Public Sector Focus

19.06.17

Future public health leaders will be system leaders

Source: PSE Jun/Jul 17

Following the appointment of the University of Birmingham to deliver a major national public health leadership programme, Belinda Weir, director of leadership at its Health Services Management Centre (HSMC), considers the demands on public sector leaders and the need for focused development support.

The unprecedented challenges facing public sector commissioners and providers of services in the 21st century have given rise to innovative approaches to building systems leadership capability. We know that agencies – and leaders – operating independently have neither the budget nor the human resources to respond to rising levels of expectation and demand. Nor do they have sufficient knowledge to solve complex multi-factorial problems unless they share information and skills with others. It makes sense, then, for organisations to work together to share resources and processes, develop economies of scale and scope and provide coherent system-wide leadership.

There are opportunities as well as challenges: devolution, for example, offers the prospect of strengthening local government’s role in healthcare transformation – vital in order to secure the radical changes needed for healthcare services. The system, therefore, requires leaders who are adept at facilitating that sharing process and able to influence and lead transformational change in collaboration with others, and it needs to find effective ways to develop those leaders.

What, then, are the underpinning skills, attributes and values which effective public leaders, working in collaborative ways across health and care economies, will need to develop in the future? How can people aspiring to lead in public services be supported to develop skills as system leaders? These are some of the issues that the ‘21st Century Public Servant’ research addresses, building on the findings of the first Birmingham Policy Commission into the ‘Future of Local Public Services’ which, five years ago, identified a compelling need to pay attention to the changing roles undertaken by public servants and the associated support and development needs.

Future public sector leaders, the research suggests, will need to be municipal entrepreneurs, capable of taking on a wide variety of roles – storyteller, resource weaver, systems architect and navigator – and developing cultures which support innovation. Future leaders must be skilled at building engagement with citizens, developing partnerships which are rooted in an understanding of place and community. This focus on ‘place’ has the potential to put population health at the heart of what matters in a community, but there is no one-size-fits-all recipe for success. Local needs vary, with deprivation levels, with rurality, with demography. At the same time, leaders must be hard-headed and commercially-minded, able to deliver public value whilst maintaining a clear focus on accountability and governance. More than ever, future public health leaders will be system leaders.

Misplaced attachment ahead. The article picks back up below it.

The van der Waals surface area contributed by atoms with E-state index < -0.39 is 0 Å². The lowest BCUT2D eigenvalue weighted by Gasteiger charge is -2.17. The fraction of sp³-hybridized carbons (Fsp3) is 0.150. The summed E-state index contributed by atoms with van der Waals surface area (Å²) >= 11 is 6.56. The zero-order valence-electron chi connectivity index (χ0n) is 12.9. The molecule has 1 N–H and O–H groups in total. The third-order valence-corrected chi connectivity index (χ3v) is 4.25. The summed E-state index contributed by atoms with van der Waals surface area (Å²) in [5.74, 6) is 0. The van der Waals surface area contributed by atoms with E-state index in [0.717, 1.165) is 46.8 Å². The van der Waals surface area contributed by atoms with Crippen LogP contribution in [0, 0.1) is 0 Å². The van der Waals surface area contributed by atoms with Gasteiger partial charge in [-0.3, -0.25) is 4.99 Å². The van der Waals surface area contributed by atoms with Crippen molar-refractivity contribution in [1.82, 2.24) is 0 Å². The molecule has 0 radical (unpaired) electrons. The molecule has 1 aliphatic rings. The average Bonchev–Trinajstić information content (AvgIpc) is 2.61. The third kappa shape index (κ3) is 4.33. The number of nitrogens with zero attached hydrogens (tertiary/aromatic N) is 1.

The complexity of the system within which public health operates, and the move towards place-based working, highlights the growing need for a skillset enabling public health professionals to work across organisations. They need to respond to an evolving system, and be powerful, credible advocates for reducing health inequalities and driving improvements in health and wellbeing. That credibility will come from combining expert knowledge with a range of interpersonal skills such as influencing and negotiating skills, networking and conflict resolution. Skills relating to public mental health, community development and co-production are also vital for the new public health leader.

Developing that skillset requires expert support. It isn’t enough to simply put leaders in a room together and expect them to somehow overcome poor trust, lack of understanding of each other’s worlds and decades of competitive behaviour and magically facilitate agreement between partners to transform health outcomes.

The programme

The University of Birmingham’s HSMC, the Institute of Local Government Studies and the Medical School Public Health faculty have recently won the contract to deliver the new Future Public Health Leaders’ programme in partnership with Public Health England.

This programme is designed for people who aspire to director-level roles centred on improving the nation’s health. These are challenging roles at any time, and more so in the current environment which demands that health, social care, public health and local government work together far more collaboratively than in the past.

The new programme, launching in September, creates opportunities for participants to build and practice the skills they need to fit them for director roles across the public health community. Through modules, masterclasses, learning sets and experiential activities designed to enable personal and organisational development, build collaboration and spark transformational change, participants will come together to experiment and grow. Collectively, we believe leaders can generate the vision and the strategies that will address some of the most complex, ambiguous and intransigent problems we face in improving population health and supporting the growth of healthy communities in the future.

More details about the course will be issued from June. The application round for cohort 1 of this programme will commence in July, with the programme starting in autumn 2017.

 

FOR MORE INFORMATION
To register your interest in the programme, get in touch via:
E: E.Balandyte@bham.ac.uk
W: www.tinyurl.com/Future-Public-Health-Leaders

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